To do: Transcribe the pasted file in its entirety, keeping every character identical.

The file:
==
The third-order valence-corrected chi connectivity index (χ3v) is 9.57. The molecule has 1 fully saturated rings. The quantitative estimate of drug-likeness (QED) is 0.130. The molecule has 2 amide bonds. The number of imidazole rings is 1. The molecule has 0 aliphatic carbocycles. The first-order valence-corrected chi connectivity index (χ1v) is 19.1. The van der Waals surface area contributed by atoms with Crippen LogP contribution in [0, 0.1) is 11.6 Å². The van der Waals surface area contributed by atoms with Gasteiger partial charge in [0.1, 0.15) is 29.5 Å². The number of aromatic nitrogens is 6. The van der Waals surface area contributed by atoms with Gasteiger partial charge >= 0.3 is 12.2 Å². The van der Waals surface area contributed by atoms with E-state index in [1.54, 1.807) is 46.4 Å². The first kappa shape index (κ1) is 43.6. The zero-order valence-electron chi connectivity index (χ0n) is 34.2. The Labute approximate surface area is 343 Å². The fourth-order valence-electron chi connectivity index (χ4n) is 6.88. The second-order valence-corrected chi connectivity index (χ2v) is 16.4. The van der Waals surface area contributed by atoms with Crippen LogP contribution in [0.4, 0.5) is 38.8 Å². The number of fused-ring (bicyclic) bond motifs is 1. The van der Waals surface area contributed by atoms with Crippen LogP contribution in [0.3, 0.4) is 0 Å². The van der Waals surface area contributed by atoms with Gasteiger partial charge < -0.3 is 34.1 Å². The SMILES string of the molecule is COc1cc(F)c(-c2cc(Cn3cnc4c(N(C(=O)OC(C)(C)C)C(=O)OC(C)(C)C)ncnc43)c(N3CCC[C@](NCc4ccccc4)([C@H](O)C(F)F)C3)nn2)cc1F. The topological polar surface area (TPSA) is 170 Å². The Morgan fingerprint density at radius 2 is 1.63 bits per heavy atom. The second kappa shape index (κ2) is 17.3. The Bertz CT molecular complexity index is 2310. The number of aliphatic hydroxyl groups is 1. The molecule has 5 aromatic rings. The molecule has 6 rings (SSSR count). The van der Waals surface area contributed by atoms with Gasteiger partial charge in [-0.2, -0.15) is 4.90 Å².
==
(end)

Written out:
The third-order valence-corrected chi connectivity index (χ3v) is 9.57. The molecule has 1 fully saturated rings. The quantitative estimate of drug-likeness (QED) is 0.130. The molecule has 2 amide bonds. The number of imidazole rings is 1. The molecule has 0 aliphatic carbocycles. The first-order valence-corrected chi connectivity index (χ1v) is 19.1. The van der Waals surface area contributed by atoms with Crippen LogP contribution in [0, 0.1) is 11.6 Å². The van der Waals surface area contributed by atoms with Gasteiger partial charge in [0.1, 0.15) is 29.5 Å². The number of aromatic nitrogens is 6. The van der Waals surface area contributed by atoms with Gasteiger partial charge >= 0.3 is 12.2 Å². The van der Waals surface area contributed by atoms with E-state index in [1.54, 1.807) is 46.4 Å². The first kappa shape index (κ1) is 43.6. The zero-order valence-electron chi connectivity index (χ0n) is 34.2. The Labute approximate surface area is 343 Å². The fourth-order valence-electron chi connectivity index (χ4n) is 6.88. The second-order valence-corrected chi connectivity index (χ2v) is 16.4. The van der Waals surface area contributed by atoms with Crippen LogP contribution in [0.4, 0.5) is 38.8 Å². The number of fused-ring (bicyclic) bond motifs is 1. The van der Waals surface area contributed by atoms with Crippen LogP contribution in [0.3, 0.4) is 0 Å². The van der Waals surface area contributed by atoms with Gasteiger partial charge < -0.3 is 34.1 Å². The SMILES string of the molecule is COc1cc(F)c(-c2cc(Cn3cnc4c(N(C(=O)OC(C)(C)C)C(=O)OC(C)(C)C)ncnc43)c(N3CCC[C@](NCc4ccccc4)([C@H](O)C(F)F)C3)nn2)cc1F. The topological polar surface area (TPSA) is 170 Å². The Morgan fingerprint density at radius 2 is 1.63 bits per heavy atom. The second kappa shape index (κ2) is 17.3. The Bertz CT molecular complexity index is 2310. The number of aliphatic hydroxyl groups is 1. The molecule has 5 aromatic rings. The molecule has 6 rings (SSSR count). The van der Waals surface area contributed by atoms with Gasteiger partial charge in [-0.2, -0.15) is 4.90 Å².